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Passengers Review

PASSENGERS Review 01/5/17

Passengers is an odd but entertaining film.  It has an Oscar pedigree: Sony brought in Morton Tyldum (The Imitation Game) to realize Jon Spaihts' blacklist screenplay, and they signed Jennifer Lawrence and Chris Pratt to star.  What could possibly go wrong?  Well, three things: First, that assemblage of talent put huge expectations (and a huge target) on its back, and it seems some critics couldn't wait to pounce--several attacked it even before they saw it, others graded it on the curve of Oscar-bait films when all it ever tried to be was a fun popcorn flick with a hook that's meant to provoke thought.  Second, that hook.  The movie features an existential question of moral ambiguity that audiences generally accepted but that some critics self-righteously abhorred.  More on that later.  Third, and this is my biggest complaint, Passengers is a romantic dramedy/Sci-Fi action movie with a thought-provoking, art house core conflict.  This was simply too much turf to cover in a two-hour movie. 

As the film opens, the starship Avalon cuts across the galaxy, carrying more than 200 crew and 5,000 passengers on a 120-year journey to a colony planet.  Suddenly, a meteor field appears, and a huge blast penetrates the ship's deflector shields, foreshadowing problems to come, one of which is the deep hibernation pod of a passenger. Jim Preston (Pratt), a mechanic whose skills are obsolete on Earth but will become valuable in the colony.  Jim soon finds out he is alone; worse, he is only 30 years into the journey, meaning that he will grow old and die alone, his only companion an android bartender named Arthur (a terrific Michael Sheen).  Arthur convinces a despondent Jim to make the most of the situation and enjoy all of the amenities of the Avalon.  Jim dances, he plays basketball, he tinkers, but he can't overcome his loneliness.  When he is at his lowest point, another passenger awakens--Aurora Lane (Lawrence), a writer who wants to be the first journalist to cover life on a colony planet.  Aurora goes through the same grief that Jim has already processed, albeit in somewhat greater luxury as befits her first-class passage.  The relationship between Aurora and Jim develops and deepens until a terrible act of betrayal is revealed, driving them apart.  When it seems that they will live out their lives parallel but separate, the effects of the Avalon's technological and structural problems begin to cascade.  The awakening of deck chief Gus Mancuso (Lawrence Fishburne) offers some enlightenment but no solution and it dawns on them that they are, as Aurora says, "on a sinking ship" and the only hope for the sleeping colonists and crew.

There is a central dichotomy that is both blessing and curse to Passengers: The core conflict that brings the film its originality and thus elevates it above the run-of-the-mill Sci-Fi genre movies also creates the illusion that it aspires to be an awards contender.  Ironically, had it left out that element, it would have been a lesser film, but it probably would have been better received by critics and some audience members.  The two stars have charisma and charm to spare, although our group agreed that, put side-to-side, Lawrence has acting chops that Pratt, for all of his likeability, cannot match; in fact, several of her scenes are as good as we saw all year.  The film is visually stunning; the VFX and set designs are sumptuous and beg to be seen on the big screen, and yet the small cast and the claustrophobic sense of being entrapped with no escape will transfer well to a cold night on the home screen with a glass of Cabernet.  The major drawback of the film is trying to do too much in two hours.  With all that transpires, we are asked to intuit character transformations and some crisis interventions, and, as such, one character's transformation and the film's ending are a bit rushed and ultimately too pat.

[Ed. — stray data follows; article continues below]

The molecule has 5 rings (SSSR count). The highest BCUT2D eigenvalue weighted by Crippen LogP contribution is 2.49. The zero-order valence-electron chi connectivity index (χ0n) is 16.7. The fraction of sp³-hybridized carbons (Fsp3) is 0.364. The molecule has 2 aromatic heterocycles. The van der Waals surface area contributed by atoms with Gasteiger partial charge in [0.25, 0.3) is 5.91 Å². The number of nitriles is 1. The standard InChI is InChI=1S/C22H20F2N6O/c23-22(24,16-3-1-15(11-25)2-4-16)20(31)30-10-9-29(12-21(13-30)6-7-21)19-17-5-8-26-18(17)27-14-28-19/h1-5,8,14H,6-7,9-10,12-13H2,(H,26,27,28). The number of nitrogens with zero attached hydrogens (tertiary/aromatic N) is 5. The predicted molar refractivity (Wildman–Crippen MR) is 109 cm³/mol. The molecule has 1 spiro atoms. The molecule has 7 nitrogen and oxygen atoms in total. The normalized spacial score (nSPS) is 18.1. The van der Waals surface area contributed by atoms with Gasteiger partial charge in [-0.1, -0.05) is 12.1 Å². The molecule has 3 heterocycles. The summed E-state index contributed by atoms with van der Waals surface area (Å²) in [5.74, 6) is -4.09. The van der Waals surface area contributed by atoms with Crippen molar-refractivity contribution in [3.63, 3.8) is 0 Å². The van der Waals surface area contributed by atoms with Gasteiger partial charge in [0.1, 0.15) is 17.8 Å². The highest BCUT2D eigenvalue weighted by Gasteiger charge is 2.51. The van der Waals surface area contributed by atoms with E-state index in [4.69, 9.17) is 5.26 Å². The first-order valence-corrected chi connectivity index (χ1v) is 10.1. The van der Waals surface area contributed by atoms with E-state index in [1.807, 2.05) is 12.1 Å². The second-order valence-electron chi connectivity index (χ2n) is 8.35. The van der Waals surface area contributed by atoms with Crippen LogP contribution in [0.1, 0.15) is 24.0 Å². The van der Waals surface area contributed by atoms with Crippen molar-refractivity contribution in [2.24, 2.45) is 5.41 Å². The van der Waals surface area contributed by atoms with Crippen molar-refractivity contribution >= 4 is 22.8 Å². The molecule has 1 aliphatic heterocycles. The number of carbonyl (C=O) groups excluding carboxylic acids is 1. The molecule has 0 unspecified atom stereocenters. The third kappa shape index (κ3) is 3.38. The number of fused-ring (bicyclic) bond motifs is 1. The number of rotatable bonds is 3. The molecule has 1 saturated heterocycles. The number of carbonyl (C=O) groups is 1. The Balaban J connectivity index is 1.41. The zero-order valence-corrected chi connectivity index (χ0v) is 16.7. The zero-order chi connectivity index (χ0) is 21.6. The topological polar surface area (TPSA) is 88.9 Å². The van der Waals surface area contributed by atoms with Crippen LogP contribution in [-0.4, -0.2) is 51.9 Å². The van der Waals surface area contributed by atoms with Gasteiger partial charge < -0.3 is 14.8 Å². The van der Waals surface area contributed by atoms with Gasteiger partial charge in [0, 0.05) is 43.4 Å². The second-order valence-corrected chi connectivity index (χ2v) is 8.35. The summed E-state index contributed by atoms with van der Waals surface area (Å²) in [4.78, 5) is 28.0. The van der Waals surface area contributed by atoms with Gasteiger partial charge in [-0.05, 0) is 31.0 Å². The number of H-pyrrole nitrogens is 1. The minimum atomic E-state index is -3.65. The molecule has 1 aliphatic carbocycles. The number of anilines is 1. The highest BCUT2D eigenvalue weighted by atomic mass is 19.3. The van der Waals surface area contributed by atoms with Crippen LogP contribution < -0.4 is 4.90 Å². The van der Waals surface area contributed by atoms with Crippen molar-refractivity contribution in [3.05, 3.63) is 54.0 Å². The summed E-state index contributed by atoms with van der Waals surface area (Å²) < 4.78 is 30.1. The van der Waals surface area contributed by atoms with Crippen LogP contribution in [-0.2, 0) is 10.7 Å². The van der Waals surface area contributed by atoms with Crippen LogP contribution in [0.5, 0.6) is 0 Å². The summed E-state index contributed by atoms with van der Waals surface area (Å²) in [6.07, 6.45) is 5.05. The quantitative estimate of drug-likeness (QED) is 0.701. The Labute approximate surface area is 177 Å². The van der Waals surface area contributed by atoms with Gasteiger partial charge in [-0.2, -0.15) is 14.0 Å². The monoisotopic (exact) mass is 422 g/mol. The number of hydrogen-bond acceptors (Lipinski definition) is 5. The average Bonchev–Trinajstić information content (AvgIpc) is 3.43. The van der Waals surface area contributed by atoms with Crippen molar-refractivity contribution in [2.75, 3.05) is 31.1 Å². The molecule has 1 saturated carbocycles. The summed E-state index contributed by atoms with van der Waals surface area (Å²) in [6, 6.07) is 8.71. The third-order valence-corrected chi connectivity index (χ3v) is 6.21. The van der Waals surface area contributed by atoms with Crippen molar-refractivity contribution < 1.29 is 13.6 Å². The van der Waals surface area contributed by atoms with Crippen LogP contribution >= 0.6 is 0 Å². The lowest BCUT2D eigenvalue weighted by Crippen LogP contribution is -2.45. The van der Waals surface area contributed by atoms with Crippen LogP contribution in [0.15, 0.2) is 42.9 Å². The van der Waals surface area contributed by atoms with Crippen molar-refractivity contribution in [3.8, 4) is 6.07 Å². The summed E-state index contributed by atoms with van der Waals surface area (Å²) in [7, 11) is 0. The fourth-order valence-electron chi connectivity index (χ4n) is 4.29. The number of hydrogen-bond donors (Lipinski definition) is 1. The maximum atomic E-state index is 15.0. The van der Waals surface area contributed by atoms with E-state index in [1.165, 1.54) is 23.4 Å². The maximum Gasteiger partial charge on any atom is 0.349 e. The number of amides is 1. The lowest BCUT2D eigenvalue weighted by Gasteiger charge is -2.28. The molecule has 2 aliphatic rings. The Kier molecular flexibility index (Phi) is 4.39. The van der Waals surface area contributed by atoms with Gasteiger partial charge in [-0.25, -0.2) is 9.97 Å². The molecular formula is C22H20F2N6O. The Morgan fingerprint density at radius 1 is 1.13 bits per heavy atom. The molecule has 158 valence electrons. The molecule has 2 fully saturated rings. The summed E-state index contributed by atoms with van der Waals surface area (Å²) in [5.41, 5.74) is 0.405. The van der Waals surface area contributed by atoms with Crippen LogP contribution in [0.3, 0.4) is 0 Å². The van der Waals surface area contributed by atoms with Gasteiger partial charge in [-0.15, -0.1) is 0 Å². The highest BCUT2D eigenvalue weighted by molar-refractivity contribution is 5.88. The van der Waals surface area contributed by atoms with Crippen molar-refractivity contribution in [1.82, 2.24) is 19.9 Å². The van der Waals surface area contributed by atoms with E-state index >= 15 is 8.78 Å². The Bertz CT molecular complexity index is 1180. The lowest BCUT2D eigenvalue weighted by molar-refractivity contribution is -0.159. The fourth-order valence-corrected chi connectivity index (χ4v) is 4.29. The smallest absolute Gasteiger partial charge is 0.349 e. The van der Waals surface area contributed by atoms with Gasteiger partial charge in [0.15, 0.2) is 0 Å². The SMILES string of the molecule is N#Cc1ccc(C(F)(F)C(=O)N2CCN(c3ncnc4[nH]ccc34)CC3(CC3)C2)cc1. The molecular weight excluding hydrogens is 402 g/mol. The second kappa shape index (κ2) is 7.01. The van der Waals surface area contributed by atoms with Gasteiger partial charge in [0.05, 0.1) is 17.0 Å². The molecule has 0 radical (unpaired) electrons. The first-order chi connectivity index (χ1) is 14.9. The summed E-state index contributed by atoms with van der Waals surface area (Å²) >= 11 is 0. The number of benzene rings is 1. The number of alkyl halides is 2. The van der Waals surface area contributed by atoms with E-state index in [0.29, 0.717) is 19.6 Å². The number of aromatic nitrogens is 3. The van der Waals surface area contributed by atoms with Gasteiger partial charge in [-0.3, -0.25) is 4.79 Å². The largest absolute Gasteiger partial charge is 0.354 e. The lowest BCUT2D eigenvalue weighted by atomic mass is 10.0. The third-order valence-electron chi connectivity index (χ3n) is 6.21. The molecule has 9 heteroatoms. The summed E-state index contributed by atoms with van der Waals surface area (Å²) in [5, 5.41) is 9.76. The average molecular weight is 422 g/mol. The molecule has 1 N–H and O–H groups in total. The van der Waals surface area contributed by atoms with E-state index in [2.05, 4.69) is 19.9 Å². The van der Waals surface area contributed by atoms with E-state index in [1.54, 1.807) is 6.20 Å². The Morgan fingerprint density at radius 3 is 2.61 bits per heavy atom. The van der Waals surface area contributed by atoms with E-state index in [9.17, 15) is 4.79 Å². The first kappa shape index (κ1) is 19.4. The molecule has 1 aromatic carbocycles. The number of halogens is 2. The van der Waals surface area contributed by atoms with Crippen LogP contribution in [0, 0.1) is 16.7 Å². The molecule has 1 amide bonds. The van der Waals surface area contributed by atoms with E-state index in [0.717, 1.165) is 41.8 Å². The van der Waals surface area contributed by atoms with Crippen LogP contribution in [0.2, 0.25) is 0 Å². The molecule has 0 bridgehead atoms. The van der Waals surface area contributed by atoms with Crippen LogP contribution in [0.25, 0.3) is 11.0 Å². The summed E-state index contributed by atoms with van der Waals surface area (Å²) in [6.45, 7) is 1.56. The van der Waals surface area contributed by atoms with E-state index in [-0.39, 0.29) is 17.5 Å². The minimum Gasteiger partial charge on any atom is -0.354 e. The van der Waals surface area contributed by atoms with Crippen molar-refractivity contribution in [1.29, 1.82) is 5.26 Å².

As a post script, I stated above that several critics of national publications decided before they even saw Passengers to judge it harshly, and others, lemmings that they are, quickly picked up the narrative, torpedoing the film for viewers.  (It is true that they committed the same mob mentality assassination of Will Smith's Collateral Beauty--see below.)  A polarizing complaint about Passengers is a moral dilemma facing one of the characters, a fatal choice for which there is no right answer.  Given the moral self-righteousness and mob mentality of today's critics, I wonder if they might have condemned the entirety of Lawrence of Arabia because T.E. Lawrence assassinated the helpless Gasim in cold blood and later admitted that he enjoyed it.  And I have yet to hear any complaints about Stockholm Syndrome as it relates to Beauty and the Beast.  That is not to compare Passengers to these classics, but rather to condemn the petty prejudices and hypocrisy of the critical body.  

In the end, consider this companion piece in light of the film Passengers:

8 out of 10

FilmZ with Guy S. Malone, Researcher


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